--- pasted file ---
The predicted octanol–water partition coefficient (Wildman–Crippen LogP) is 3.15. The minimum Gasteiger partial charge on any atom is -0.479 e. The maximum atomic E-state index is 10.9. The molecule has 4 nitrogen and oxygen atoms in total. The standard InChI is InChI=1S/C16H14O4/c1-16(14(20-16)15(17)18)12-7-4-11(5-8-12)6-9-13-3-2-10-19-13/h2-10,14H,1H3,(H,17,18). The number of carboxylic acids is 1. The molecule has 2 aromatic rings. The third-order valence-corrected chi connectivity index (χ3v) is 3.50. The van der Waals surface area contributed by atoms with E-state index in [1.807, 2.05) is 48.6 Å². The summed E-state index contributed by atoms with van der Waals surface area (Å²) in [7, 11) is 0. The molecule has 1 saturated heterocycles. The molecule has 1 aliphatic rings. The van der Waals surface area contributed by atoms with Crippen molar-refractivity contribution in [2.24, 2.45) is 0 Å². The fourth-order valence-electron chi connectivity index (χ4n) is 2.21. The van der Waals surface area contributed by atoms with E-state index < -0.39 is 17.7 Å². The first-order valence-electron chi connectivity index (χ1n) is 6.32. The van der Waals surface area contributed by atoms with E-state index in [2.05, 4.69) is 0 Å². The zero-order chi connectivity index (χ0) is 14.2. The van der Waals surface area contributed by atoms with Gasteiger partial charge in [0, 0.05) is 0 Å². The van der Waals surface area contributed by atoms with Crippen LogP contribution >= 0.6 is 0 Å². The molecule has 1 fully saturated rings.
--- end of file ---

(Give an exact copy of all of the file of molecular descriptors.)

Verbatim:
The predicted octanol–water partition coefficient (Wildman–Crippen LogP) is 3.15. The minimum Gasteiger partial charge on any atom is -0.479 e. The maximum atomic E-state index is 10.9. The molecule has 4 nitrogen and oxygen atoms in total. The standard InChI is InChI=1S/C16H14O4/c1-16(14(20-16)15(17)18)12-7-4-11(5-8-12)6-9-13-3-2-10-19-13/h2-10,14H,1H3,(H,17,18). The number of carboxylic acids is 1. The molecule has 2 aromatic rings. The third-order valence-corrected chi connectivity index (χ3v) is 3.50. The van der Waals surface area contributed by atoms with E-state index in [1.807, 2.05) is 48.6 Å². The summed E-state index contributed by atoms with van der Waals surface area (Å²) in [7, 11) is 0. The molecule has 1 saturated heterocycles. The molecule has 1 aliphatic rings. The van der Waals surface area contributed by atoms with Crippen molar-refractivity contribution in [2.24, 2.45) is 0 Å². The fourth-order valence-electron chi connectivity index (χ4n) is 2.21. The van der Waals surface area contributed by atoms with E-state index < -0.39 is 17.7 Å². The first-order valence-electron chi connectivity index (χ1n) is 6.32. The van der Waals surface area contributed by atoms with E-state index in [2.05, 4.69) is 0 Å². The zero-order chi connectivity index (χ0) is 14.2. The van der Waals surface area contributed by atoms with Gasteiger partial charge in [0, 0.05) is 0 Å². The van der Waals surface area contributed by atoms with Crippen LogP contribution >= 0.6 is 0 Å². The molecule has 1 fully saturated rings.